Latent Class Analysis of Prescribing Behavior of Primary Care Physicians in the Veterans Health Administration

Alexis K. Barrett*, John P. Cashy, Carolyn T. Thorpe, Jennifer A. Hale, Kangho Suh, Bruce L. Lambert, William Galanter, Jeffrey A. Linder, Gordon D. Schiff, Walid F. Gellad

*Corresponding author for this work

Research output: Contribution to journalArticlepeer-review

Abstract

Background: Benzodiazepines, opioids, proton-pump inhibitors (PPIs), and antibiotics are frequently prescribed inappropriately by primary care physicians (PCPs), without sufficient consideration of alternative options or adverse effects. We hypothesized that distinct groups of PCPs could be identified based on their propensity to prescribe these medications. Objective: To identify PCP groups based on their propensity to prescribe benzodiazepines, opioids, PPIs, and antibiotics, and patient and PCP characteristics associated with identified prescribing patterns. Design: Retrospective cohort study using VA data and latent class regression analyses to identify prescribing patterns among PCPs and examine the association of patient and PCP characteristics with class membership. Participants: A total of 2524 full-time PCPs and their patient panels (n = 2,939,636 patients), from January 1, 2017, to December 31, 2018. Main Measures: We categorized PCPs based on prescribing volume quartiles for the four drug classes, based on total days’ supply dispensed of each medication by the PCP to their patients (expressed as days’ supply per 1000 panel patient-days). We used latent class analysis to group PCPs based on prescribing and used multinomial logistic regression to examine patient and PCP characteristics associated with latent class membership. Key Results: PCPs were categorized into four groups (latent classes): low intensity (23% of cohort), medium-intensity overall/high-intensity PPI (36%), medium-intensity overall/high-intensity opioid (20%), and high intensity (21%). PCPs in the high-intensity group were predominantly in the highest quartile of prescribers for all four drugs (68% in the highest quartile for benzodiazepine, 86% opioids, 64% PPIs, 62% antibiotics). High-intensity PCPs (vs. low intensity) were substantially less likely to be female (OR: 0.30, 95% CI: 0.21–0.42) or practice in the northeast versus other census regions (OR: 0.10, 95% CI: 0.06–0.17). Conclusions: VA PCPs can be classified into four clearly differentiated groups based on their prescribing of benzodiazepines, opioids, PPIs, and antibiotics, suggesting an underlying typology of prescribing. High-intensity PCPs were more likely to be male.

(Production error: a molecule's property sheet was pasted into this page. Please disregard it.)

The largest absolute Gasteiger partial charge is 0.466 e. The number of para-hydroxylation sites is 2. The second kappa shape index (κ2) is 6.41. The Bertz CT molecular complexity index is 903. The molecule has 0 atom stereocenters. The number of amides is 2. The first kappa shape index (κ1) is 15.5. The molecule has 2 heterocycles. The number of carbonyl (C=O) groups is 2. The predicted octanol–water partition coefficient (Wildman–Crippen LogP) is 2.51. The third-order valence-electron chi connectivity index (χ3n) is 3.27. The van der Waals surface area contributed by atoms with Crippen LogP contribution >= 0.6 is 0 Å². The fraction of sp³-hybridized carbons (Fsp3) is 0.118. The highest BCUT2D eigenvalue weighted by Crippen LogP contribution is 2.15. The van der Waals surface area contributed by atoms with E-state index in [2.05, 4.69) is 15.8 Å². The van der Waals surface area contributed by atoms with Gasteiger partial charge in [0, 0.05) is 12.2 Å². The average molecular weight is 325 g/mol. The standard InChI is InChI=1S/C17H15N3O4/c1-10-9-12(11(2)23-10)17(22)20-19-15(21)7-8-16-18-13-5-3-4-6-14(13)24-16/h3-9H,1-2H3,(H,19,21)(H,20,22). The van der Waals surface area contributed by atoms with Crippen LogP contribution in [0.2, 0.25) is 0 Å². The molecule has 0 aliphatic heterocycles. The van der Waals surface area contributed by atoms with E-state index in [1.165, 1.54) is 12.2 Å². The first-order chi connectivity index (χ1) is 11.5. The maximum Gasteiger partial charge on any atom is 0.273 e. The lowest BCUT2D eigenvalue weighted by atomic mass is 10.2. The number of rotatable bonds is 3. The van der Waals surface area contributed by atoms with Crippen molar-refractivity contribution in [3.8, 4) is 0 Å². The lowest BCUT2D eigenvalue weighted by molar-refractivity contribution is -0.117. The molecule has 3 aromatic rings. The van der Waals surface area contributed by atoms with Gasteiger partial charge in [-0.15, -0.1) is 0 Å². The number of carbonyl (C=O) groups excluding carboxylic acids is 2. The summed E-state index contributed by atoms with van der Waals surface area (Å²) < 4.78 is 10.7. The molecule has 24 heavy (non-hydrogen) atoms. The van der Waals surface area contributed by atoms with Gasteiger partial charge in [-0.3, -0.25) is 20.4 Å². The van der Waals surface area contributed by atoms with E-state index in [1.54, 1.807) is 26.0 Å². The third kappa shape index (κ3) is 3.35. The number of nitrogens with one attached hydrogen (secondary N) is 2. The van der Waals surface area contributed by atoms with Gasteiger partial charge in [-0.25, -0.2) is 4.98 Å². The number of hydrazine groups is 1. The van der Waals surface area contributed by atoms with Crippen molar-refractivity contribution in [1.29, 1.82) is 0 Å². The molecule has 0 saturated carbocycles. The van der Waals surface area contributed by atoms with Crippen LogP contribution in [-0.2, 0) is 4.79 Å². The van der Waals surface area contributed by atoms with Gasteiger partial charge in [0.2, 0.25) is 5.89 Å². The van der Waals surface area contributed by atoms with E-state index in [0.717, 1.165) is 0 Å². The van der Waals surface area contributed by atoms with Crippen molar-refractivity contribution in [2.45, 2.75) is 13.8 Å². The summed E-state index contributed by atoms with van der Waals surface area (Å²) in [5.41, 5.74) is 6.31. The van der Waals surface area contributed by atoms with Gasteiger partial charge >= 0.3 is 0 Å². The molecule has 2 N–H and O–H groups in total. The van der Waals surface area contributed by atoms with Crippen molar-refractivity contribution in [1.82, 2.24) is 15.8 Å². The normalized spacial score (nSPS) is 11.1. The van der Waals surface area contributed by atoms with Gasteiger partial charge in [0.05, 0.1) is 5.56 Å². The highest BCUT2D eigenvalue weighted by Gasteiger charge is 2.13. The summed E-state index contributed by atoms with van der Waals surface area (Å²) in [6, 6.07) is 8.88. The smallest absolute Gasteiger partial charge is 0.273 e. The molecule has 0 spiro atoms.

Original languageEnglish (US)
JournalJournal of general internal medicine
DOIs
StateAccepted/In press - 2022

Keywords

  • Latent class analysis
  • Prescriptions
  • Primary care
  • VA

ASJC Scopus subject areas

  • Internal Medicine

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